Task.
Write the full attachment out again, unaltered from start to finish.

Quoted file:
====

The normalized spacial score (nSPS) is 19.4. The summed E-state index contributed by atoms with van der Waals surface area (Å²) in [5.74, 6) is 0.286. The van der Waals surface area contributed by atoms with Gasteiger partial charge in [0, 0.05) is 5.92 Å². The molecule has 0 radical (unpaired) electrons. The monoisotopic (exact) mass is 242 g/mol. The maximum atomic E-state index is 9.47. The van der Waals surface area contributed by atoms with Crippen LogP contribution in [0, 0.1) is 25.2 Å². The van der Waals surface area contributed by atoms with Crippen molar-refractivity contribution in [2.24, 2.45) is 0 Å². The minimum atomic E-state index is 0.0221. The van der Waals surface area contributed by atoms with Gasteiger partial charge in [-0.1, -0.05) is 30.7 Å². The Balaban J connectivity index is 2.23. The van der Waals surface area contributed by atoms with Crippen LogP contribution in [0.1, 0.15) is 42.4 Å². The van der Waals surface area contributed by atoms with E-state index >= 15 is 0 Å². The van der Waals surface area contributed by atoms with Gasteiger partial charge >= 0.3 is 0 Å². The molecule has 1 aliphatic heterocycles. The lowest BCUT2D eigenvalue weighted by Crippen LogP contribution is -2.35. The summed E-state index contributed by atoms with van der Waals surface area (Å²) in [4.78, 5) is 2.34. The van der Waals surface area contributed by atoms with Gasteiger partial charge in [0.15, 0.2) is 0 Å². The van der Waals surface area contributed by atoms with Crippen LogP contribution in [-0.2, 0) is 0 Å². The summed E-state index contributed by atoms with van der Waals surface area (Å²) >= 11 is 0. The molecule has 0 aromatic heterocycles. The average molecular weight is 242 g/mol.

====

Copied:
The normalized spacial score (nSPS) is 19.4. The summed E-state index contributed by atoms with van der Waals surface area (Å²) in [5.74, 6) is 0.286. The van der Waals surface area contributed by atoms with Gasteiger partial charge in [0, 0.05) is 5.92 Å². The molecule has 0 radical (unpaired) electrons. The monoisotopic (exact) mass is 242 g/mol. The maximum atomic E-state index is 9.47. The van der Waals surface area contributed by atoms with Crippen LogP contribution in [0, 0.1) is 25.2 Å². The van der Waals surface area contributed by atoms with Crippen molar-refractivity contribution in [2.24, 2.45) is 0 Å². The minimum atomic E-state index is 0.0221. The van der Waals surface area contributed by atoms with Gasteiger partial charge in [-0.1, -0.05) is 30.7 Å². The Balaban J connectivity index is 2.23. The van der Waals surface area contributed by atoms with Crippen LogP contribution in [0.1, 0.15) is 42.4 Å². The van der Waals surface area contributed by atoms with E-state index >= 15 is 0 Å². The van der Waals surface area contributed by atoms with Gasteiger partial charge >= 0.3 is 0 Å². The molecule has 1 aliphatic heterocycles. The lowest BCUT2D eigenvalue weighted by Crippen LogP contribution is -2.35. The summed E-state index contributed by atoms with van der Waals surface area (Å²) in [4.78, 5) is 2.34. The van der Waals surface area contributed by atoms with Gasteiger partial charge in [0.15, 0.2) is 0 Å². The van der Waals surface area contributed by atoms with Crippen LogP contribution in [-0.2, 0) is 0 Å². The summed E-state index contributed by atoms with van der Waals surface area (Å²) >= 11 is 0. The molecule has 0 aromatic heterocycles. The average molecular weight is 242 g/mol.